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Masters of Horror: Imprint (2006)
Too Dark For Cable?!!!
Showtime proves once again that media whoredom trumps creativity every time. Now, Miike's entry into the MOH series is not without its faults. The whole "twin sister" thing is pretty lame. Had Miike kept the horror entirely within the confines of human depravity this little film would have been perfect. That said, this film is by far the best episode in the MOH series. It even had me uneasy in a couple of places. And I love Cannibal Holocaust: not as an exploitation flick but as a commentary on media prostitution. MOH is a mixed bag. It ranges from mainstream cheap thrills to the truly dark. But Miike pushes the envelope. The real horror isn't from aliens or bog creatures. It comes from between the ears of the worst monster that there is: man.
Wonder Showzen (2005)
Brilliant. Sarte couples with Monty Python then does it again with Sesame Street. Nowhere else can racism, misery, homelessness, despair, dismemberment, inner childness, addiction, sadness, blasphemy and existential crisis be so damn entertaining. It is so wrong that it's right. This show is absolutely genius in a guerrilla theater kind of way: it works because it seems that the show's creators don't give a rat's about pandering to the masses. They're writing to entertain themselves. And that is why the sick and twisted thing works. If you are sensitive to the nasty truths about human nature, this show is not for you. But if you embrace the futility of it all, well kids, this might just be your kind of entertainment. Toxic amoral golden joy in tasty 30 minute bites. This should be shown in smarty ass colleges in the stead of Philosophy 101. Because it doesn't just go to the heart of the truth: it disembowels it and lights up a smoke after. I'd give it thirty stars if I could. In fact, scratch that. I give this sucker ****************************** out of **********. Amen
A Huey P. Newton Story (2001)
Huey Newton back to life
Mr. Smith is amazing in portraying a man who was as brilliant as he was self destructive. He was the greatest mind in the Black Panther Party. Eldridge Cleaver notwithstanding. But he was also ultimately a sad victim of his own appetite: he took to crack like he took to revolutionary theory. Robert G. Smith becomes Huey Newton: the chain smoking hyper active monologue master. He also shows that Newton was not just some slogan spitting radical: he was funny as hell. And when he spoke of revolution, it was with brilliance, passion and clarity. But never was it boring. He could have you in hysterics and furious indignation at the same time. The great thing about Robert G. Smith's play is that he IS Huey Newton. His performance is mesmerizing. It is also woefully under rated. He brings to life a portrayal of Huey not as a martyr or a joke. He shows Huey as a real human being with real weaknesses. A genius junkie who at one point had much of white America in fear. Because Huey (and the Panthers) represented the antithesis of the MLK approach. To Huey, if they shoot at you, you shoot right back. Because dignity means standing up for what you believe, and human rights are inalienable rights. And should be protected (of attained) by any means necessary. Just see it. If you don't care for the politics, just appreciate a brilliant on target performance by Robert Guenveur Smith. He will bring Huey Newton into your living room.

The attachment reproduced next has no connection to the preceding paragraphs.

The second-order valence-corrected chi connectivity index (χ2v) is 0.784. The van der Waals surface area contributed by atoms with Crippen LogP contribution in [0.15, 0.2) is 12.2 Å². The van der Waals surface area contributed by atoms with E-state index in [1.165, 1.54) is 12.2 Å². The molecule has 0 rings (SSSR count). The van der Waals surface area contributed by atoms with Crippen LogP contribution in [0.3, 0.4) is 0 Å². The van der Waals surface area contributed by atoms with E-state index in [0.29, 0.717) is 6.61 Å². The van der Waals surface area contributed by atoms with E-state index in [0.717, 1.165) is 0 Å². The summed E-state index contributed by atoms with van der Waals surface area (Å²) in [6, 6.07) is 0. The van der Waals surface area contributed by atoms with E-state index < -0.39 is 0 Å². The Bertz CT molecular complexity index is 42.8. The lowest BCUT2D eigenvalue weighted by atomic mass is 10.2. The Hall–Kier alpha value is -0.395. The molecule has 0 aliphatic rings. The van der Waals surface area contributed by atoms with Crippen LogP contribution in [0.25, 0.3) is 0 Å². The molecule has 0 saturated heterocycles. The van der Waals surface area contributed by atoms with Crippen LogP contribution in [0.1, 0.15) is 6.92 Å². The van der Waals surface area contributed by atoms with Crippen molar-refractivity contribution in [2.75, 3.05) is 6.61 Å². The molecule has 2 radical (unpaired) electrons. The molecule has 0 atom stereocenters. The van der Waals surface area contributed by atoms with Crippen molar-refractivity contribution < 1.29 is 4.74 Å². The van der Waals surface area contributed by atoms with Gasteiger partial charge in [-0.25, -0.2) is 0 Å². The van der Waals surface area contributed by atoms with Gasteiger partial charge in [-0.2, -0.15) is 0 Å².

Totally Bill Hicks (1994)
Oh How It Breaks My Heart:Cruel Fate
Funnier than Lenny Bruce, way smarter than all of his contemporaries, perhaps edgier than Richard Pryor. Most Americans need to see his stand up to witness his brilliant skewering of all that is false, corrupt, sleazy and hypocritical in America. Bill had no time for morons. Although "It's Just A Ride" is a nice little "primer" on his beginnings and the development of his routines, the truly enlightened will watch his routines "Relentless" and "Revelations' WITH JAWS DROPPED. Bill was an evangelist. He loved humanity. His wish was to have us evolve beyond the robotic consumerism and greed of our society. His stand up routines were not basic stand up, not just sermons. They were epistles. He pointed to the Pharasees and revealed their hypocrisy. If this is your first exposure to Bill Hicks, follow up with his live shows. HBO plays his One Night Stand every so often. Then check out his CD's. "Rant in E Minor" and "Arizona Bay" are brilliant. It breaks my heart every time I watch his routines. I laugh my guts out, but also realize that fate took away possibly the Jonathan Swift of our time. Bill always told the truth, and sometimes the truth is painful. But he was not a misanthrope. He had a basic faith in the (potential) goodness in humanity. And the loss of Bill Hicks is great indeed. Maybe in another generation they'll be someone like him.